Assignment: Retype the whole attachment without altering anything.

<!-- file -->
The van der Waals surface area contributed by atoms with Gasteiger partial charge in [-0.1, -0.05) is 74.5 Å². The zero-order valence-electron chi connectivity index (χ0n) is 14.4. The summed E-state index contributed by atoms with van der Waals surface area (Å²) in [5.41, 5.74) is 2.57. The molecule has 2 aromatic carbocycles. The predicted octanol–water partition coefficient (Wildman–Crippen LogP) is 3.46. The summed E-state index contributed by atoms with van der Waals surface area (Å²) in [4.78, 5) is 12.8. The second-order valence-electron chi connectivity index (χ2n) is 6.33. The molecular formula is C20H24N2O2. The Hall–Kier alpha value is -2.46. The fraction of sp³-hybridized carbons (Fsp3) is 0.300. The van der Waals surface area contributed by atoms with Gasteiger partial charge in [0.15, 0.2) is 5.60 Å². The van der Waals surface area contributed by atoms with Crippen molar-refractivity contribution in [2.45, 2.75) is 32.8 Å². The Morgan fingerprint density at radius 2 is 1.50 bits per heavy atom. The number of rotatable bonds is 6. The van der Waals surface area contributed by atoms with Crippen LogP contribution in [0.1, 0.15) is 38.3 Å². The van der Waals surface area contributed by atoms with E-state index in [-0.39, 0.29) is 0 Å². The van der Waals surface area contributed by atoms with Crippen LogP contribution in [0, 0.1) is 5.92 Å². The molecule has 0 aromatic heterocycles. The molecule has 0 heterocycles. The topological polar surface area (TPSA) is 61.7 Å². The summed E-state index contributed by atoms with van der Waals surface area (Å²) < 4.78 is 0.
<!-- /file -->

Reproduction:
The van der Waals surface area contributed by atoms with Gasteiger partial charge in [-0.1, -0.05) is 74.5 Å². The zero-order valence-electron chi connectivity index (χ0n) is 14.4. The summed E-state index contributed by atoms with van der Waals surface area (Å²) in [5.41, 5.74) is 2.57. The molecule has 2 aromatic carbocycles. The predicted octanol–water partition coefficient (Wildman–Crippen LogP) is 3.46. The summed E-state index contributed by atoms with van der Waals surface area (Å²) in [4.78, 5) is 12.8. The second-order valence-electron chi connectivity index (χ2n) is 6.33. The molecular formula is C20H24N2O2. The Hall–Kier alpha value is -2.46. The fraction of sp³-hybridized carbons (Fsp3) is 0.300. The van der Waals surface area contributed by atoms with Gasteiger partial charge in [0.15, 0.2) is 5.60 Å². The van der Waals surface area contributed by atoms with Crippen molar-refractivity contribution in [2.45, 2.75) is 32.8 Å². The Morgan fingerprint density at radius 2 is 1.50 bits per heavy atom. The number of rotatable bonds is 6. The van der Waals surface area contributed by atoms with Crippen LogP contribution in [0.1, 0.15) is 38.3 Å². The van der Waals surface area contributed by atoms with E-state index in [-0.39, 0.29) is 0 Å². The van der Waals surface area contributed by atoms with Crippen LogP contribution in [0, 0.1) is 5.92 Å². The molecule has 0 aromatic heterocycles. The molecule has 0 heterocycles. The topological polar surface area (TPSA) is 61.7 Å². The summed E-state index contributed by atoms with van der Waals surface area (Å²) < 4.78 is 0.